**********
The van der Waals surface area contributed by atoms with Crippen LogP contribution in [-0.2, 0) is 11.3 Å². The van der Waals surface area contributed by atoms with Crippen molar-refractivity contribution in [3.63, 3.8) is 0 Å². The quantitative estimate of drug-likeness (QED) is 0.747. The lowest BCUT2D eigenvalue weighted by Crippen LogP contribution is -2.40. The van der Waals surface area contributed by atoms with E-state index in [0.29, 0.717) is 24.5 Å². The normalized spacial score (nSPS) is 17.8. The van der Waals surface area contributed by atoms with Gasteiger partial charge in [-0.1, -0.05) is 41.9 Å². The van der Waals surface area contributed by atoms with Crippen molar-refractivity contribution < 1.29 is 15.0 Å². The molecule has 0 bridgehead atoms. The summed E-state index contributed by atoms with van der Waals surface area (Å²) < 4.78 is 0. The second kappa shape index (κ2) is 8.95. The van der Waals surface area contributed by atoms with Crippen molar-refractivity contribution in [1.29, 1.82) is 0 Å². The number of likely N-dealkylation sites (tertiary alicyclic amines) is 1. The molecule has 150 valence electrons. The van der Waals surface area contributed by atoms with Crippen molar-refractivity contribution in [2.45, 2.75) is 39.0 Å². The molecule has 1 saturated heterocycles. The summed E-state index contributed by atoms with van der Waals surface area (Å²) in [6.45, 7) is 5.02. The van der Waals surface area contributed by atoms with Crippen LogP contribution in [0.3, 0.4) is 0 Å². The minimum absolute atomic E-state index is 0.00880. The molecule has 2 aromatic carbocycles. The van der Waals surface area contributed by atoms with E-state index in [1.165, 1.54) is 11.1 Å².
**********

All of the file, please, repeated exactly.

The van der Waals surface area contributed by atoms with Crippen LogP contribution in [-0.2, 0) is 11.3 Å². The van der Waals surface area contributed by atoms with Crippen molar-refractivity contribution in [3.63, 3.8) is 0 Å². The quantitative estimate of drug-likeness (QED) is 0.747. The lowest BCUT2D eigenvalue weighted by Crippen LogP contribution is -2.40. The van der Waals surface area contributed by atoms with E-state index in [0.29, 0.717) is 24.5 Å². The normalized spacial score (nSPS) is 17.8. The van der Waals surface area contributed by atoms with Gasteiger partial charge in [-0.1, -0.05) is 41.9 Å². The van der Waals surface area contributed by atoms with Crippen molar-refractivity contribution < 1.29 is 15.0 Å². The molecule has 0 bridgehead atoms. The summed E-state index contributed by atoms with van der Waals surface area (Å²) < 4.78 is 0. The second kappa shape index (κ2) is 8.95. The van der Waals surface area contributed by atoms with Crippen molar-refractivity contribution in [1.29, 1.82) is 0 Å². The number of likely N-dealkylation sites (tertiary alicyclic amines) is 1. The molecule has 150 valence electrons. The van der Waals surface area contributed by atoms with Crippen molar-refractivity contribution in [2.45, 2.75) is 39.0 Å². The molecule has 1 saturated heterocycles. The summed E-state index contributed by atoms with van der Waals surface area (Å²) in [6.45, 7) is 5.02. The van der Waals surface area contributed by atoms with Crippen LogP contribution in [0.3, 0.4) is 0 Å². The minimum absolute atomic E-state index is 0.00880. The molecule has 2 aromatic carbocycles. The van der Waals surface area contributed by atoms with E-state index in [1.165, 1.54) is 11.1 Å².